Making HTTP Requests in Solidity

HTTP requests work on Ethereum and in Solidity with what’s known as oracles

Patrick Collins
Sep 4, 2020 · 7 min read
http requests in solidity
http requests in solidity
Original background image from ©peshkov via Canva.com

Making HTTP requests in Solidity is simple with Chainlink. If you’d like more insight on best practices, then after reading this article be sure to read API calls on Blockchain.

Let’s take a step back to start.

How Does Making a Chainlink Request Work?

Remember that Chainlink oracles are blockchain middleware, so we need something to programmatically tell them to make an HTTP request. We need something to initiate them to start getting data for us. These instructions for telling a chainlink node to start getting data are called Chainlink Initiators.

A Chainlink node can have as many initiators as it likes. Each will define a different way for the node to start getting data.

Initiator 1: Start getting data when x occurs

Initiator 2: Start getting data when y occurs

Initiator 3: Start getting data when z occurs

Etc…

Along with the initiators, as well as a set of instructions for what to do when they are initiated. This set of instructions about what to do are called the “tasks” or “adapters” list.

Adapter 1: Do q to data once received

Adapter 2: Do r to data once received

Adapter 3: Do s to data once received

Etc…

The combination of initiators and adapters makes up a single job on a chainlink node. Chainlink nodes can have multiple jobs defined so that they can do many different things in a simple interface.

Here is what a sample job definition looks like, you can see it has a list of initiators defined at the top, and then a list of adapters/tasks defined after. You can also see, that the initiators can take parameters to allow them to do even more. This sample job definition is known as a jobspec.

{
"initiators": [
{
"type": "runlog",
"params": {
"address": "0xd8c819674b79c7372d56db03280a5695a9254894"
}
}
],
"tasks": [
{
"type": "httpget"
},
{
"type": "jsonparse"
},
{
"type": "multiply"
},
{
"type": "ethuint256"
},
{
"type": "ethtx"
}
]
}

Most nodes have a lot of similar jobs, and the one in the sample above is one of the most common jobs out there. This jobspec defines how to make simple httpget requests into your smart contract. There is also an httppost adapter if you’d like to make a POST request instead of a GET. This job is defined by a:

  1. Runlog initiator
  2. This specific list of adapters/tasks: httpget, jsonparse, multiply, ethuint256, and ethTx adapters.

The Runlog initiator is one of the most common initiators used. It defines that the chainlink node will watch the blockchain for any log events that include that job’s ID. Once it finds an event, it will execute the adapters, and post the data on-chain. We will go over what each one of these adapters does soon.

Your smart contract will have to wait a little for the Chainlink node to return your data, but once it does, your smart contract will pull the data from this transaction.

A runlog initiator means the node watches the blockchain for logs containing the jobID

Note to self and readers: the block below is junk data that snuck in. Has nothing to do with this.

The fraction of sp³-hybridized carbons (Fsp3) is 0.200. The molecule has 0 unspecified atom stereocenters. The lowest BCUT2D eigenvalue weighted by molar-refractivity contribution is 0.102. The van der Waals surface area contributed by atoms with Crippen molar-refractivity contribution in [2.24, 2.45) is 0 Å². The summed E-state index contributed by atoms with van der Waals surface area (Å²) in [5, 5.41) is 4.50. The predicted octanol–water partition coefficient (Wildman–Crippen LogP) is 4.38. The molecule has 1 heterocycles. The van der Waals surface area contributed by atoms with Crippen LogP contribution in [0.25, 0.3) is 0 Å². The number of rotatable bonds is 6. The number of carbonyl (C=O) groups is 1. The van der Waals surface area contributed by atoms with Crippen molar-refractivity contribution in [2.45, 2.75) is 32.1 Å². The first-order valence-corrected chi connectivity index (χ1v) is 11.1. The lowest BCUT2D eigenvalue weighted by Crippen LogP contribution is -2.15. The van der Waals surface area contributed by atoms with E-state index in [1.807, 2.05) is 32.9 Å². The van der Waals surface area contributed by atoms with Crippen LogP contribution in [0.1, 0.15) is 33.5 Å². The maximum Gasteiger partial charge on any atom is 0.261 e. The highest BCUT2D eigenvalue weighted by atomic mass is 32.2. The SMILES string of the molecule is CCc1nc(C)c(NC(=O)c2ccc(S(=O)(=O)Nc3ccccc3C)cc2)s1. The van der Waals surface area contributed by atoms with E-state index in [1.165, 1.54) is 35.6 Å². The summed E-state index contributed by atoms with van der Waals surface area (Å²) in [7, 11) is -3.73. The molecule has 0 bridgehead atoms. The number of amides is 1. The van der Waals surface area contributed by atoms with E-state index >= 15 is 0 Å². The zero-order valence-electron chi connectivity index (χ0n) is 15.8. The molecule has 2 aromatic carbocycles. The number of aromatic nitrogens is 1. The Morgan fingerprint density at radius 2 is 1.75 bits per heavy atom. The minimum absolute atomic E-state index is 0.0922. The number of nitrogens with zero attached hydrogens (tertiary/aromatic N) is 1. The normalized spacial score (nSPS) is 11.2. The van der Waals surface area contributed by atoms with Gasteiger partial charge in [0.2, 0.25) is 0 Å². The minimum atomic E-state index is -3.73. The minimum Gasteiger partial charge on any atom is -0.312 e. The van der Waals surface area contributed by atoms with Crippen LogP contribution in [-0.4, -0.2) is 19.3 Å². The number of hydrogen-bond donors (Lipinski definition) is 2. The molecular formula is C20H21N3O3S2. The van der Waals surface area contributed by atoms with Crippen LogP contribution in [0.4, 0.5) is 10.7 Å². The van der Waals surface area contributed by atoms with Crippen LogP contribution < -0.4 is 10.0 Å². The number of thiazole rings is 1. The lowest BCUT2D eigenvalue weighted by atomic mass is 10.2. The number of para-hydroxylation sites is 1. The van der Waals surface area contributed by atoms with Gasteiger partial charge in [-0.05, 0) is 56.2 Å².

A runlog initiator means the node watches the blockchain for logs containing the jobID
Image from chain.link

What Does This Look Like in Solidity?

To show what this looks like in code, let’s look at getting the numerical price of ETH. You can use this Remix link to follow along, but here is a subset of that contract code.

// Creates a Chainlink request with the uint256 multiplier job
// Ideally, you'd want to pass the oracle payment, address, and jobID as
function requestEthereumPrice()
public
onlyOwner
{
// newRequest takes a JobID, a callback address, and callback function as input
Chainlink.Request memory req = buildChainlinkRequest(JOBID, address(this), this.fulfill.selector);
req.add("get", "https://min-api.cryptocompare.com/data/price?fsym=ETH&tsyms=USD");
req.add("path", "USD");
req.addInt("times", 100);
sendChainlinkRequestTo(ORACLE_ADDRESS, req, ORACLE_PAYMENT);
}
// fulfill receives a uint256 data type
function fulfill(bytes32 _requestId, uint256 _price)
public
// Use recordChainlinkFulfillment to ensure only the requesting oracle can fulfill
recordChainlinkFulfillment(_requestId)
{
currentPrice = _price;
}

To start making a request to a chainlink node, we call the buildChainlinkRequest function that is imported from the ChainlinkClient.sol, this function returns a Chainlink.Request struct. In this function, we pass the jobID, return address, and fulfillment function when we start to build it.

We can find a jobID of an independent Chainlink node by heading over to a node listing service, like market.link, and searching for what we want. Node listing services are where independent nodes post their information about how to connect to their Chainlink node. You can use them to build your network of decentralized oracles. Make sure you’re on the correct network (ropsten, mainnet, kovan, etc).

For this, we want a job that can make an httpget call and return a uint256 , so let’s try searching for that job on the ropsten network.

HTTP Get request jobs on market.link
HTTP Get request jobs on market.link
Searching for a job on market.link

Let’s pick a job, and just make sure that the jobspec is what we are looking for. We can head on over to the jobspec tab to see what the initiators and adapters are.

You’ll need to find the right jobspec so you can put the JobID into your solidity